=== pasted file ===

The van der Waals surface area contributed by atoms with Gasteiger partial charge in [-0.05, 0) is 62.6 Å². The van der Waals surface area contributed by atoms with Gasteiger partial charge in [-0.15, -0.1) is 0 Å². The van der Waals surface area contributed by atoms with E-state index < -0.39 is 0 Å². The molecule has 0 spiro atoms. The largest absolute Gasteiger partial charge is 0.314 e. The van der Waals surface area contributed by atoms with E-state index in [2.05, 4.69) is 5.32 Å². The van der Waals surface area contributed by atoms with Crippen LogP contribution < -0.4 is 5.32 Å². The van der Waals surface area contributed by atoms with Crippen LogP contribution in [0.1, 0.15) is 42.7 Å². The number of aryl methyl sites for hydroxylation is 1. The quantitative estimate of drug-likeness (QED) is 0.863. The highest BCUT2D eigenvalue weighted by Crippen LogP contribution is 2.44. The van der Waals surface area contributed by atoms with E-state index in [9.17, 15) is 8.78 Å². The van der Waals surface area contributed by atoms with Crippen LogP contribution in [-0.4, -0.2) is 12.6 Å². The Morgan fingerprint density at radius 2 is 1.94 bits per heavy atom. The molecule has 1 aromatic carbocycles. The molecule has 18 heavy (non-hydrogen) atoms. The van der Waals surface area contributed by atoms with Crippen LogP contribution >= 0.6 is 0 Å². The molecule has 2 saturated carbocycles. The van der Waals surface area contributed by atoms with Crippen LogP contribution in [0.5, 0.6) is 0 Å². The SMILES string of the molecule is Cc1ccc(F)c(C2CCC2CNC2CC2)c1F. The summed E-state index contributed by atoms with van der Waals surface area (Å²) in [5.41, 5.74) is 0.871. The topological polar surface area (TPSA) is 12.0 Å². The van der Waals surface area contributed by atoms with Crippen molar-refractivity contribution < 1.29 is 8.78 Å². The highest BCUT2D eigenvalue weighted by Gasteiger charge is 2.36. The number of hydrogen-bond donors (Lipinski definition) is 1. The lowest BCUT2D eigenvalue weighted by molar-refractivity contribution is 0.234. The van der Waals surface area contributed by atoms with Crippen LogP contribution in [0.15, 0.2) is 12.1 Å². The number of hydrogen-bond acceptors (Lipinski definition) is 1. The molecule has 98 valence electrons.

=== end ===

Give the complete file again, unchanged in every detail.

The van der Waals surface area contributed by atoms with Gasteiger partial charge in [-0.05, 0) is 62.6 Å². The van der Waals surface area contributed by atoms with Gasteiger partial charge in [-0.15, -0.1) is 0 Å². The van der Waals surface area contributed by atoms with E-state index < -0.39 is 0 Å². The molecule has 0 spiro atoms. The largest absolute Gasteiger partial charge is 0.314 e. The van der Waals surface area contributed by atoms with E-state index in [2.05, 4.69) is 5.32 Å². The van der Waals surface area contributed by atoms with Crippen LogP contribution < -0.4 is 5.32 Å². The van der Waals surface area contributed by atoms with Crippen LogP contribution in [0.1, 0.15) is 42.7 Å². The number of aryl methyl sites for hydroxylation is 1. The quantitative estimate of drug-likeness (QED) is 0.863. The highest BCUT2D eigenvalue weighted by Crippen LogP contribution is 2.44. The van der Waals surface area contributed by atoms with E-state index in [9.17, 15) is 8.78 Å². The van der Waals surface area contributed by atoms with Crippen LogP contribution in [-0.4, -0.2) is 12.6 Å². The Morgan fingerprint density at radius 2 is 1.94 bits per heavy atom. The molecule has 1 aromatic carbocycles. The molecule has 18 heavy (non-hydrogen) atoms. The van der Waals surface area contributed by atoms with Crippen LogP contribution >= 0.6 is 0 Å². The molecule has 2 saturated carbocycles. The van der Waals surface area contributed by atoms with Crippen LogP contribution in [0.5, 0.6) is 0 Å². The SMILES string of the molecule is Cc1ccc(F)c(C2CCC2CNC2CC2)c1F. The summed E-state index contributed by atoms with van der Waals surface area (Å²) in [5.41, 5.74) is 0.871. The topological polar surface area (TPSA) is 12.0 Å². The van der Waals surface area contributed by atoms with Crippen molar-refractivity contribution < 1.29 is 8.78 Å². The highest BCUT2D eigenvalue weighted by Gasteiger charge is 2.36. The number of hydrogen-bond donors (Lipinski definition) is 1. The lowest BCUT2D eigenvalue weighted by molar-refractivity contribution is 0.234. The van der Waals surface area contributed by atoms with Crippen LogP contribution in [0.15, 0.2) is 12.1 Å². The number of hydrogen-bond acceptors (Lipinski definition) is 1. The molecule has 98 valence electrons.